Myths of Forgiveness #3
May 16, 2021
- Who is the first person who comes to mind when you hear the phrase “sincere love”? What is special about their love?
What stood out to you in the sermon? What insights did you gain? What questions did it raise?
Does it surprise you that forgiveness doesn’t always lead to reconciliation and healing of the relationship? Why? Why not?
In Romans 12:9-13, Paul says, “Love must be sincere. Hate what is evil; cling to what is good. Be devoted to one another in love. Honor one another above yourselves. Never be lacking in zeal, but keep your spiritual fervor, serving the Lord. Be joyful in hope, patient in affliction, faithful in prayer. Share with the Lord’s people who are in need. Practice hospitality.”
These verses describe sincere love.
- What catches your attention in these verses?
- Which parts of the description inspire you or challenge you?
Paul continues on saying, “Bless those who persecute you; bless and do not curse.”
- How do you feel when you read that?
- Why is it so hard to bless those who persecute us?
- How might blessing those who persecute us transform our relationship with them?
- How will blessing them transform us, even if it doesn’t change our relationship with them?
What does the instruction to “Bless those who persecute you; bless and do not curse” say to us about:
- Our attitude on social media?
- Our political conversations and the way we think of those with differing political perspectives?
- How can we, as Christians, help improve these interactions?
Paul continues, saying, “Rejoice with those who rejoice; mourn with those who mourn. Live in harmony with one another. Do not be proud, but be willing to associate with people of low position. Do not be conceited. Do not repay anyone evil for evil. Be careful to do what is right in the eyes of everyone. If it is possible, as far as it depends on you, live at peace with everyone. Do not take revenge, my dear friends, but leave room for God’s wrath, for it is written: ‘It is mine to avenge; I will repay,’ says the Lord. On the contrary: ‘If your enemy is hungry, feed him; if he is thirsty, give him something to drink. In doing this, you will heap burning coals on his head.’ Do not be overcome by evil, but overcome evil with good.”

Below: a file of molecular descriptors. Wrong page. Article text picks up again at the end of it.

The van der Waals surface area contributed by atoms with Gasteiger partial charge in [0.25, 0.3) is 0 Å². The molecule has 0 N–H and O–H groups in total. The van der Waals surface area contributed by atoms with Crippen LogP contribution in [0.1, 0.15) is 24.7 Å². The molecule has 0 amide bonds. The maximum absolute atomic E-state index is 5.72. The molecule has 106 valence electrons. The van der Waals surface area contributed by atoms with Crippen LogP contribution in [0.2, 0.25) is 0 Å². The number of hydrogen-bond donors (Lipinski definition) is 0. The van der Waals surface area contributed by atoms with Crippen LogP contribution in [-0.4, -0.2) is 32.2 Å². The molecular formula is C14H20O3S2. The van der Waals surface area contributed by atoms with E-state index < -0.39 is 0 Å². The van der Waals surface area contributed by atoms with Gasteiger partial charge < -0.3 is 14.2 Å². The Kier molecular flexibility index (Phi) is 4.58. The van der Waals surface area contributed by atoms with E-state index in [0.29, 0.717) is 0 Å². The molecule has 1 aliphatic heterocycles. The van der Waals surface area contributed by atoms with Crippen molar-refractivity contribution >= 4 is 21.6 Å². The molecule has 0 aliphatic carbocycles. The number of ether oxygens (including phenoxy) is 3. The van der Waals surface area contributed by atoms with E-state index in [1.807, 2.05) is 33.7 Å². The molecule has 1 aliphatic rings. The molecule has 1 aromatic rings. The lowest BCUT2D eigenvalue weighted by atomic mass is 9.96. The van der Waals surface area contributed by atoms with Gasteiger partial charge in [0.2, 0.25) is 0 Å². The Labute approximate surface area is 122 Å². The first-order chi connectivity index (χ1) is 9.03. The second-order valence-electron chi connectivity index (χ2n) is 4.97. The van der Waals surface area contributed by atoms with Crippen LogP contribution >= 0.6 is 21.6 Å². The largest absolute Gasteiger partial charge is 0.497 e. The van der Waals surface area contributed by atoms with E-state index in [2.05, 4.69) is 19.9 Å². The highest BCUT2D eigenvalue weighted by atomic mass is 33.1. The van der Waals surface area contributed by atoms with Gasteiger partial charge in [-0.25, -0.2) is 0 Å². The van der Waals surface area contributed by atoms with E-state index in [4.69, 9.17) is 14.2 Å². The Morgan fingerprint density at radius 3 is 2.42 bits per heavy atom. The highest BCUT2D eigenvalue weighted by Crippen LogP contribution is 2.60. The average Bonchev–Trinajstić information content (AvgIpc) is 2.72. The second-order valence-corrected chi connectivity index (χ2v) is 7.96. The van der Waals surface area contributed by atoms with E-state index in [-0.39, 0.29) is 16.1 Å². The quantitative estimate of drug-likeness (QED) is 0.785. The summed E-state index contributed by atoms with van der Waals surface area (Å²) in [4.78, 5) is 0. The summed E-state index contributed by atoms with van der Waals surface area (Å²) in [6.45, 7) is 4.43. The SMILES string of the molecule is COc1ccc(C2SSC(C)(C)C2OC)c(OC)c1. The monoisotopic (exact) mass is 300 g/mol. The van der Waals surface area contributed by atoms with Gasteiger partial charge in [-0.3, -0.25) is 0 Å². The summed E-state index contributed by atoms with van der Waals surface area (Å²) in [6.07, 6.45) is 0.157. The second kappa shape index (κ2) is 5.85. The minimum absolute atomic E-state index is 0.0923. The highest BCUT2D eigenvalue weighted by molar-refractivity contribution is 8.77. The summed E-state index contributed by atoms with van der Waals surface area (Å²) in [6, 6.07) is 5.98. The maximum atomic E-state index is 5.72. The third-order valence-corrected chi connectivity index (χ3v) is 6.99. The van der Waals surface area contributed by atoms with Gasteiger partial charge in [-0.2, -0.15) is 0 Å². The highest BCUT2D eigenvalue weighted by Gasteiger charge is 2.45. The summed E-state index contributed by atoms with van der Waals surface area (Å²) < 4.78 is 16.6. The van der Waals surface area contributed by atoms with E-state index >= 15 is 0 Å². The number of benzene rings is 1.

Paul says, “Do not repay anyone evil for evil,” “Do not take revenge” and “Do not be overcome by evil, but overcome evil with good.”
- Why is the desire for revenge often so tempting? What do we hope to gain by getting revenge?
- How is the desire for revenge dangerous for our spiritual health?
- Revenge isn’t always big and obvious; sometimes it’s very small and subtle. What are some subtle ways we can seek to repay evil with evil?
Revenge creates a cycle of evil.
- How is it helpful to recognize that revenge creates a cycle of evil?
- How will our relationships be different if we break that cycle by “overcoming evil with good”? What makes that so difficult? What are the benefits?
- How do God’s grace and mercy empower us to break the cycle of evil that revenge creates?
In Matthew 5, Jesus calls us to love our enemies and pray for those who persecute us.
- How do you feel when someone has hurt you and you know they don’t feel any remorse or regret for what they did?
- How does that make Jesus’ teaching so hard to fulfill?
- Why do you think Jesus calls us to love our enemies and pray for those who persecute us even when they don’t regret what they did?
- How do you think Jesus expects us to fulfill such a difficult teaching?
Paul concludes by saying, “If it is possible, as far as it depends on you, live at peace with everyone.”
We are not responsible for how other people handle conflict. We are only responsible for how we respond.
- How is this freeing?
- How does this challenge us to rise above the behaviors and responses of others?
- How does this help us accept situations where others may be unwilling or unprepared to reconcile with us?
- How can God provide peace for us, even when reconciliation isn’t possible?
Take time for each person to offer their own silent prayer to God.
Ask God to fill you with sincere love for your family and friends, and also for those you find difficult to love. Ask God to set you free from the desire for revenge. Give thanks for God’s free gift of grace and mercy through Jesus. Ask God for that same grace and mercy to forgive others.